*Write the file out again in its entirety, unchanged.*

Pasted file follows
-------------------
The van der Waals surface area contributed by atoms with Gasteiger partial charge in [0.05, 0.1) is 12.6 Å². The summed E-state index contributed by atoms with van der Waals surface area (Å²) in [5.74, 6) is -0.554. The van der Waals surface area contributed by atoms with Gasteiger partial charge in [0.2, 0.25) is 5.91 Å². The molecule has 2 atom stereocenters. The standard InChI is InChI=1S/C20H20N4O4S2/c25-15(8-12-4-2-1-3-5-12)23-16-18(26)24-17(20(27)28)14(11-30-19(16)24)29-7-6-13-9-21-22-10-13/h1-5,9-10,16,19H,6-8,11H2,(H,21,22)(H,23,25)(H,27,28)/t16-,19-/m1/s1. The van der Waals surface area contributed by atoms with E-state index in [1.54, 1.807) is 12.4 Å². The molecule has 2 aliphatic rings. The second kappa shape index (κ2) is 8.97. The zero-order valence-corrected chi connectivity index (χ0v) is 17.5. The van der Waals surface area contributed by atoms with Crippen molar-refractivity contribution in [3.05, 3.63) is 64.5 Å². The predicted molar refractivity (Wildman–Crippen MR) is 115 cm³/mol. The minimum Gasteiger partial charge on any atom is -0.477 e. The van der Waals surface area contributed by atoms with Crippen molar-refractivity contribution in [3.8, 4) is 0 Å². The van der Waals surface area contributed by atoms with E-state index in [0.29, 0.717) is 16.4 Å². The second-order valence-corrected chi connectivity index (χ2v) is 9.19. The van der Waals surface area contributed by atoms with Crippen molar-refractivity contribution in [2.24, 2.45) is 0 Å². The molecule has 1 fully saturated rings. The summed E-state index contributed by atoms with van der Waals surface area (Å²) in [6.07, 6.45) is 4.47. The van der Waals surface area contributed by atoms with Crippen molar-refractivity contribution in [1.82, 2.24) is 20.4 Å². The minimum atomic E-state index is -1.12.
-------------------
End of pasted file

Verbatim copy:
The van der Waals surface area contributed by atoms with Gasteiger partial charge in [0.05, 0.1) is 12.6 Å². The summed E-state index contributed by atoms with van der Waals surface area (Å²) in [5.74, 6) is -0.554. The van der Waals surface area contributed by atoms with Gasteiger partial charge in [0.2, 0.25) is 5.91 Å². The molecule has 2 atom stereocenters. The standard InChI is InChI=1S/C20H20N4O4S2/c25-15(8-12-4-2-1-3-5-12)23-16-18(26)24-17(20(27)28)14(11-30-19(16)24)29-7-6-13-9-21-22-10-13/h1-5,9-10,16,19H,6-8,11H2,(H,21,22)(H,23,25)(H,27,28)/t16-,19-/m1/s1. The van der Waals surface area contributed by atoms with E-state index in [1.54, 1.807) is 12.4 Å². The molecule has 2 aliphatic rings. The second kappa shape index (κ2) is 8.97. The zero-order valence-corrected chi connectivity index (χ0v) is 17.5. The van der Waals surface area contributed by atoms with Crippen molar-refractivity contribution in [3.05, 3.63) is 64.5 Å². The predicted molar refractivity (Wildman–Crippen MR) is 115 cm³/mol. The minimum Gasteiger partial charge on any atom is -0.477 e. The van der Waals surface area contributed by atoms with Crippen molar-refractivity contribution in [3.8, 4) is 0 Å². The van der Waals surface area contributed by atoms with E-state index in [0.29, 0.717) is 16.4 Å². The second-order valence-corrected chi connectivity index (χ2v) is 9.19. The van der Waals surface area contributed by atoms with Crippen molar-refractivity contribution in [2.24, 2.45) is 0 Å². The molecule has 1 fully saturated rings. The summed E-state index contributed by atoms with van der Waals surface area (Å²) in [6.07, 6.45) is 4.47. The van der Waals surface area contributed by atoms with Crippen molar-refractivity contribution in [1.82, 2.24) is 20.4 Å². The minimum atomic E-state index is -1.12.